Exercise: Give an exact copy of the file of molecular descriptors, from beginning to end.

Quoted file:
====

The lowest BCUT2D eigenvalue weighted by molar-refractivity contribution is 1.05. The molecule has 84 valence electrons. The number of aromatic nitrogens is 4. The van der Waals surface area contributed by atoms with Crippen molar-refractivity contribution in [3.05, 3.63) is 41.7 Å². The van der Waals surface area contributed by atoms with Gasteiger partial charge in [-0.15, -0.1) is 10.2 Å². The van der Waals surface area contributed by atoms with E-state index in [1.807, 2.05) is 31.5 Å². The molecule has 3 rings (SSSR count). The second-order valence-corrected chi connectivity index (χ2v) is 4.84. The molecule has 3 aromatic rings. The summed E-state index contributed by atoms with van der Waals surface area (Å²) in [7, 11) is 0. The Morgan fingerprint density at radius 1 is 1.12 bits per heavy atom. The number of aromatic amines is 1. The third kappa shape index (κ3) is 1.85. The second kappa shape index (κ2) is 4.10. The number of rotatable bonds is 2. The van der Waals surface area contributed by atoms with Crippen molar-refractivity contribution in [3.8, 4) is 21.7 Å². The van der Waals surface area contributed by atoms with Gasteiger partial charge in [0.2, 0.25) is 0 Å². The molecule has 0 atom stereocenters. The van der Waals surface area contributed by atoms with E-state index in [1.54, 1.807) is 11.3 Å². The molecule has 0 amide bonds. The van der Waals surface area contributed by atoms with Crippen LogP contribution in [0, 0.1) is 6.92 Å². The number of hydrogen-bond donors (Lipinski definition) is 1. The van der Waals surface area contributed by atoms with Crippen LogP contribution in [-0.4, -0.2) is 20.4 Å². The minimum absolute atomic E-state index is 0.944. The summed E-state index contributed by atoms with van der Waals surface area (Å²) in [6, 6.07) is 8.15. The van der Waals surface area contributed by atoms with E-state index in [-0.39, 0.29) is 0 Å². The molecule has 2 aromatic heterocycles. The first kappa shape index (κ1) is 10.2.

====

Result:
The lowest BCUT2D eigenvalue weighted by molar-refractivity contribution is 1.05. The molecule has 84 valence electrons. The number of aromatic nitrogens is 4. The van der Waals surface area contributed by atoms with Crippen molar-refractivity contribution in [3.05, 3.63) is 41.7 Å². The van der Waals surface area contributed by atoms with Gasteiger partial charge in [-0.15, -0.1) is 10.2 Å². The van der Waals surface area contributed by atoms with E-state index in [1.807, 2.05) is 31.5 Å². The molecule has 3 rings (SSSR count). The second-order valence-corrected chi connectivity index (χ2v) is 4.84. The molecule has 3 aromatic rings. The summed E-state index contributed by atoms with van der Waals surface area (Å²) in [7, 11) is 0. The Morgan fingerprint density at radius 1 is 1.12 bits per heavy atom. The number of aromatic amines is 1. The third kappa shape index (κ3) is 1.85. The second kappa shape index (κ2) is 4.10. The number of rotatable bonds is 2. The van der Waals surface area contributed by atoms with Crippen molar-refractivity contribution in [3.8, 4) is 21.7 Å². The van der Waals surface area contributed by atoms with Gasteiger partial charge in [0.2, 0.25) is 0 Å². The molecule has 0 atom stereocenters. The van der Waals surface area contributed by atoms with E-state index in [1.54, 1.807) is 11.3 Å². The molecule has 0 amide bonds. The van der Waals surface area contributed by atoms with Crippen LogP contribution in [0, 0.1) is 6.92 Å². The number of hydrogen-bond donors (Lipinski definition) is 1. The van der Waals surface area contributed by atoms with Crippen LogP contribution in [-0.4, -0.2) is 20.4 Å². The minimum absolute atomic E-state index is 0.944. The summed E-state index contributed by atoms with van der Waals surface area (Å²) in [6, 6.07) is 8.15. The van der Waals surface area contributed by atoms with E-state index in [-0.39, 0.29) is 0 Å². The molecule has 2 aromatic heterocycles. The first kappa shape index (κ1) is 10.2.